This piece was originally published in Free Inquiry magazine.
They’re among my most popular talks — when I get a chance to give them, that is.
My talks about death are also among my least requested. In the five years that I’ve been a public speaker, I’ve been asked to speak about sex, about anger, about coming out as an atheist, more times than I can count. I’ve been asked to speak about death maybe half a dozen times. It seems that once the conversation gets started, atheists love to talk about death — but it’s really hard to get that conversation started.
This isn’t about my public speaking career. I am now done talking about my public speaking career. This is about a larger question: How can we get atheists to talk about death?
I mean, of course I get it. Death is a weird, hard subject. (To put it mildly.) Of course I get that when people are casting about for a conversation-starter, the first place we go is not usually, “Hey, we’re all mortal and doomed, and the people we loved who are dead are really gone forever and we’ll never see them again!” It’s not exactly light cocktail-party banter.
But death is a subject that atheists often concede, without needing to. I’ve written about this before, in this very magazine (“Do We Concede the Ground of Death Too Easily?”). Many of us assume, without really questioning it, that religion is always to going to win on the death question, and that secular views of death can’t possibly comfort people the way religion does.
I think this is a mistake. It’s a mistake in the sense of just being… well, mistaken. I think when it comes to death, religion is only comforting if you don’t think about it very carefully — which ultimately makes it not very comforting. And it’s a mistake in the sense of being bad strategy. Death isn’t going anywhere: it’s not like people are going to forget about it if we discreetly don’t bring it up. It might be nice if everyone considered the question of whether religion is true based purely on whether there’s good evidence for it — but that’s not the reality we live in. Plenty of people stay in religion for reasons other than whether it’s true or not — and showing people that atheists can cope with Life’s Big Questions is a great way to help them open up to the possibility that God doesn’t exist.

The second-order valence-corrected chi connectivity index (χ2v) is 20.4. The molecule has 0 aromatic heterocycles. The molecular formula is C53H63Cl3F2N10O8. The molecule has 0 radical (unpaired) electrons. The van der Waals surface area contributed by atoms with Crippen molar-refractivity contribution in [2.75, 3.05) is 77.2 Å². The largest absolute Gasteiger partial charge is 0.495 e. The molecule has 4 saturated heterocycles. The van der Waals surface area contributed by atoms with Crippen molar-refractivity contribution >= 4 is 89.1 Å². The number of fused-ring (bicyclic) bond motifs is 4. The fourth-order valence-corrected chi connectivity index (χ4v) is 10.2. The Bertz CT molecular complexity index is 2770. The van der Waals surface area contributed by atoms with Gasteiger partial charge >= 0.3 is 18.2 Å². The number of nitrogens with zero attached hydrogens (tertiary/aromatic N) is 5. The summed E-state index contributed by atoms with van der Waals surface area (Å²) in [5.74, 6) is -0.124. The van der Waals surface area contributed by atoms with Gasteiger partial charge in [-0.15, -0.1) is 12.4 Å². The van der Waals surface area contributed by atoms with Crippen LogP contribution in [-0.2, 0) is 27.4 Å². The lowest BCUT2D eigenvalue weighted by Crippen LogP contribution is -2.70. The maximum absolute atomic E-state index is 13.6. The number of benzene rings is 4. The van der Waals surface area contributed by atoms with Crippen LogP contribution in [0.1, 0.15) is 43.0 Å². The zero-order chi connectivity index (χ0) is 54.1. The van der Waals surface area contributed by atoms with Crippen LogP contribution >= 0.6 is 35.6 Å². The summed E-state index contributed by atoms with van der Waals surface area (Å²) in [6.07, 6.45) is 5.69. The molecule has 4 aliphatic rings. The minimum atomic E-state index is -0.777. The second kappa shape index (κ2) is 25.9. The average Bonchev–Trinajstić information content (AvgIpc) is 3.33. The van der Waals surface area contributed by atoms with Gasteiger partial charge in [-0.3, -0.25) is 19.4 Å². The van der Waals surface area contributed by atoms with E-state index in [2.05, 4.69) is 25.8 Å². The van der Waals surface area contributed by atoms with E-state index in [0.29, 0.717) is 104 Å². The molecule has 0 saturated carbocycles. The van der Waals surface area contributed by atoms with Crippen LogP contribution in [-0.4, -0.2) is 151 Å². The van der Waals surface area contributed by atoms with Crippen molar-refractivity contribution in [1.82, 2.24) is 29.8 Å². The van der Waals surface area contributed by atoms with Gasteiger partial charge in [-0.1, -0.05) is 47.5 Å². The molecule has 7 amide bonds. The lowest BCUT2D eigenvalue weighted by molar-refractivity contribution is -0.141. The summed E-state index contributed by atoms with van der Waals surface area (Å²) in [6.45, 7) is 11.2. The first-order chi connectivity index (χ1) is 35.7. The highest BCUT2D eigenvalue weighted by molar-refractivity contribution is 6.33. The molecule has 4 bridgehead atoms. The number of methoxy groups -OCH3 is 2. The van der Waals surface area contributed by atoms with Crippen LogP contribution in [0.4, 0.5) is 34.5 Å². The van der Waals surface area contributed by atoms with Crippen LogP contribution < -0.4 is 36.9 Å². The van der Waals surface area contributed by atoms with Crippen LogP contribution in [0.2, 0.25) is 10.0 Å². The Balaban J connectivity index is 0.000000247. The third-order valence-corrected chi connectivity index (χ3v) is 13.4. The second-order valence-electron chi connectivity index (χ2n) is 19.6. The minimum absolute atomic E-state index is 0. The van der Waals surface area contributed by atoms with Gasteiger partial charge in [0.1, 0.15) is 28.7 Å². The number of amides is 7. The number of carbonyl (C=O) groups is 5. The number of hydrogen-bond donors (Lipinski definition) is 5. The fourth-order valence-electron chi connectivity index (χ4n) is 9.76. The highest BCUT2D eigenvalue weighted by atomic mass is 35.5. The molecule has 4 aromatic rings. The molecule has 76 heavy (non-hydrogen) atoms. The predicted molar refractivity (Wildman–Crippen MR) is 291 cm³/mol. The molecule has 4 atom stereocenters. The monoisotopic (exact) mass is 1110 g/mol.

So I’d like to see atheists talk about death more. I’d like to see us do it in the public eye: in talks, at conferences, in workshops, in blogs and social media. And I’d like us to do it in more private settings as well. Talking with each other about death will make our own views on it clearer and stronger — and it’ll give us more and better ways to talk about it with the believers in our lives.
But it seems like this isn’t going to happen on its own. Once we start talking about death, it’s like opening the floodgates — the topic is so important, and yet so taboo, and once that gate gets opened and the conversation starts, the sense of relief can be palpable. But getting the floodgate opened in the first place can be tricky. How can we get help make it happen?
I don’t have any big answers. I’m thinking this one through myself. But the main I’m thinking is that, since it’s clearly hard for these conversations to start on their own, we need to set up some structures to get them going.
If you’re in a local atheist group, you could organize a discussion group about it. If you’re in an online atheist forum, you could propose it as a question: “As an atheist, how do you cope with your own mortality and the death of people you love? Here are some of my thoughts…” If your city has a Death Cafe (look it up!), you could show up and share your atheist/ humanist/ skeptical views of death. If you just have a Facebook page with a lot of atheist friends, you could post your own ideas and views about death without God or an afterlife, and ask people to share theirs. If you have other ideas, I’d love to hear them.
Death is difficult enough, and frightening enough, on its own. Let’s not make it more difficult, and more frightening, by staying silent about it and keeping it taboo. Let’s start some conversations.